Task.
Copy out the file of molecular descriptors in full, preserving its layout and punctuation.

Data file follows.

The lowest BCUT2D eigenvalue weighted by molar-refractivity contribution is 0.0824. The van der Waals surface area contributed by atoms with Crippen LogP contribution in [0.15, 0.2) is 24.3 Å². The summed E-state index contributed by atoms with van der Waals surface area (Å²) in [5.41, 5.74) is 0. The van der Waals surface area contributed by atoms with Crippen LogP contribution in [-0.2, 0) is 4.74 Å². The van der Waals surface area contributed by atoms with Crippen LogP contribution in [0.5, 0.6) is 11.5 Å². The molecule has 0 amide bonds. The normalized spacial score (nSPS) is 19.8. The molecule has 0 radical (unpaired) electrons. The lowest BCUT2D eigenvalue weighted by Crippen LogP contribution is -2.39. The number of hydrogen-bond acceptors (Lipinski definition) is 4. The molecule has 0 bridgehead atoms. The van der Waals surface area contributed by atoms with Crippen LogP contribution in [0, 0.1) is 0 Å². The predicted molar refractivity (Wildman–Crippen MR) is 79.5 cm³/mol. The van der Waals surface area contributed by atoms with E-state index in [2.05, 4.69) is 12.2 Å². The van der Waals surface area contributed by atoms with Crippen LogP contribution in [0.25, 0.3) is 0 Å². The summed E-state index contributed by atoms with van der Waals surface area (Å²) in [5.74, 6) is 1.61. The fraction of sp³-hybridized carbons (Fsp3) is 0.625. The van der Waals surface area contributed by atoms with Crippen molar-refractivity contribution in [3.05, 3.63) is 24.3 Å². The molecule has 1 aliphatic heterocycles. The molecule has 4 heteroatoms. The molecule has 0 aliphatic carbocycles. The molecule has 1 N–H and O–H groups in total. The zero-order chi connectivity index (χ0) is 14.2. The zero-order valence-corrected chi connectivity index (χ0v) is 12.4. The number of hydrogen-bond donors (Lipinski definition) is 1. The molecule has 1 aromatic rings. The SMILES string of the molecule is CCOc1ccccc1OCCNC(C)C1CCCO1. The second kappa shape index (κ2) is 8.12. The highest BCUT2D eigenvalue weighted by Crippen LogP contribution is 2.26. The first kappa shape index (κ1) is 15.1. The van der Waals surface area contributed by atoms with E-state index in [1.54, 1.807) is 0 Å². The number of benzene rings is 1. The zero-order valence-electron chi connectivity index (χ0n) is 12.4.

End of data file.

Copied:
The lowest BCUT2D eigenvalue weighted by molar-refractivity contribution is 0.0824. The van der Waals surface area contributed by atoms with Crippen LogP contribution in [0.15, 0.2) is 24.3 Å². The summed E-state index contributed by atoms with van der Waals surface area (Å²) in [5.41, 5.74) is 0. The van der Waals surface area contributed by atoms with Crippen LogP contribution in [-0.2, 0) is 4.74 Å². The van der Waals surface area contributed by atoms with Crippen LogP contribution in [0.5, 0.6) is 11.5 Å². The molecule has 0 amide bonds. The normalized spacial score (nSPS) is 19.8. The molecule has 0 radical (unpaired) electrons. The lowest BCUT2D eigenvalue weighted by Crippen LogP contribution is -2.39. The number of hydrogen-bond acceptors (Lipinski definition) is 4. The molecule has 0 bridgehead atoms. The van der Waals surface area contributed by atoms with Crippen LogP contribution in [0, 0.1) is 0 Å². The predicted molar refractivity (Wildman–Crippen MR) is 79.5 cm³/mol. The van der Waals surface area contributed by atoms with E-state index in [2.05, 4.69) is 12.2 Å². The van der Waals surface area contributed by atoms with Crippen LogP contribution in [0.25, 0.3) is 0 Å². The summed E-state index contributed by atoms with van der Waals surface area (Å²) in [5.74, 6) is 1.61. The fraction of sp³-hybridized carbons (Fsp3) is 0.625. The van der Waals surface area contributed by atoms with Crippen molar-refractivity contribution in [3.05, 3.63) is 24.3 Å². The molecule has 1 aliphatic heterocycles. The molecule has 4 heteroatoms. The molecule has 0 aliphatic carbocycles. The molecule has 1 N–H and O–H groups in total. The zero-order chi connectivity index (χ0) is 14.2. The zero-order valence-corrected chi connectivity index (χ0v) is 12.4. The number of hydrogen-bond donors (Lipinski definition) is 1. The molecule has 1 aromatic rings. The SMILES string of the molecule is CCOc1ccccc1OCCNC(C)C1CCCO1. The second kappa shape index (κ2) is 8.12. The highest BCUT2D eigenvalue weighted by Crippen LogP contribution is 2.26. The first kappa shape index (κ1) is 15.1. The van der Waals surface area contributed by atoms with E-state index in [1.54, 1.807) is 0 Å². The number of benzene rings is 1. The zero-order valence-electron chi connectivity index (χ0n) is 12.4.